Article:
Next time may be the last time
I said goodbye to an 88-year-old friend last week who was leaving for Colorado, not to return until next summer. His health was in serious decline. I've only known him for seven or eight years, but I've enjoyed his company immensely. He is charming, quick-witted, full of humor and just plain fun to be around. When he left he shook my hand, looked me in the eye and said, "I hope our paths cross again." I blinked, and all I could say in reply was, "I hope so too."
We had a little family get together this past weekend -- just our kids and grandkids to celebrate two birthdays and an anniversary. We had a great time. Then when it was over, we all hugged, got in our cars and drove away. Warm, but on reflection, probably not adequate for the occasion.
As the years roll on it is dawning on me that every time we say goodbye could be the last time. But we hesitate to speak from the heart because we don't know it is the last time. So we wait and usually leave the best things unsaid.
Regrets, I've had a few. Years ago, my younger brother lay in a hospital dying of cancer. We visited a number of times, but always there were other visitors there, non-family members. There never seemed to be a time of privacy. I should have cleared the room and asked of our moment together but I never did. Then one night he was gone. Eleven years later, the last time I talked to my dad he looked healthy and fit, vigorous, younger than his 73 years and still sharp. We shook hands, said goodbye and he left. Less than three weeks later we were at his funeral. Many years later, by the time I knew my mother was dying -- the last month of her life -- it was too late to say the things we usually save for the last. Yes, regrets.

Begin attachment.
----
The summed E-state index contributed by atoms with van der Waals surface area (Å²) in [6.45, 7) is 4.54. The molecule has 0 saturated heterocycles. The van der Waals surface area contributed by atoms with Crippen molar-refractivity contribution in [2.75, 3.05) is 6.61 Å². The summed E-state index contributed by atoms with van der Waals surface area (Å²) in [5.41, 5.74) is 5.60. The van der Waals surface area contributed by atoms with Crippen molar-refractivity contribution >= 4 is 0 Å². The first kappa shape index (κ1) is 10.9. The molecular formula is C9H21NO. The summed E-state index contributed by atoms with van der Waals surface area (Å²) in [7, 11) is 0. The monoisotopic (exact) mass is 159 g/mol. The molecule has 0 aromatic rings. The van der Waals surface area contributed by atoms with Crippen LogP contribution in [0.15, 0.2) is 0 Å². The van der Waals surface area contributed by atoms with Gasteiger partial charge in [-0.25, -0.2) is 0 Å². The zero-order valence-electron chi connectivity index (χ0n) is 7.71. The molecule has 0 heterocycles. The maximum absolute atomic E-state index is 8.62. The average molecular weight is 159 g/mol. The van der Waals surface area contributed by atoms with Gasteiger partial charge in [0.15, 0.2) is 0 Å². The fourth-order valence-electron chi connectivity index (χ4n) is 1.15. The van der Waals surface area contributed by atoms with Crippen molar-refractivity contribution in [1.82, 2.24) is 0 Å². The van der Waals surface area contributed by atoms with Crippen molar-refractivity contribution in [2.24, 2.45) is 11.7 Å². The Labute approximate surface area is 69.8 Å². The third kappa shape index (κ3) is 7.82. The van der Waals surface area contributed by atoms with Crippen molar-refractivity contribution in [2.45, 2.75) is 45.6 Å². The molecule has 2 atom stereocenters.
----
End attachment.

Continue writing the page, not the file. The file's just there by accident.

Hubert Humphrey, former Minnesota Senator, Vice President and presidential candidate, was dying of cancer and he knew it. And he knew how to go about it. He spent hours on the phone visiting with his many, many friends and colleagues. They shared their experiences of the past, some laughs, some tears and their feelings. A few didn't realize Humphrey was saying goodbye, but he was. Most understood exactly what was taking place and were able to say the things they really felt. That was one of those rare circumstances, rare opportunities to do it right.
Most of us will never experience that perfect opportunity. But we all have family and friends we really care about. And we're going to be seeing them, calling them and -- (yes, it still happens) -- writing to them. Each additional contact is another opportunity for a few words that really count. Not last words maybe, but words that leave no regrets if they turn out to be the last.
So for those we love, respect, admire, esteem, honor or just plain enjoy (and the greatest of these is love), the next time we see them, call them or write to them, we may just have to start telling them how we feel, because it may turn out to be our last chance.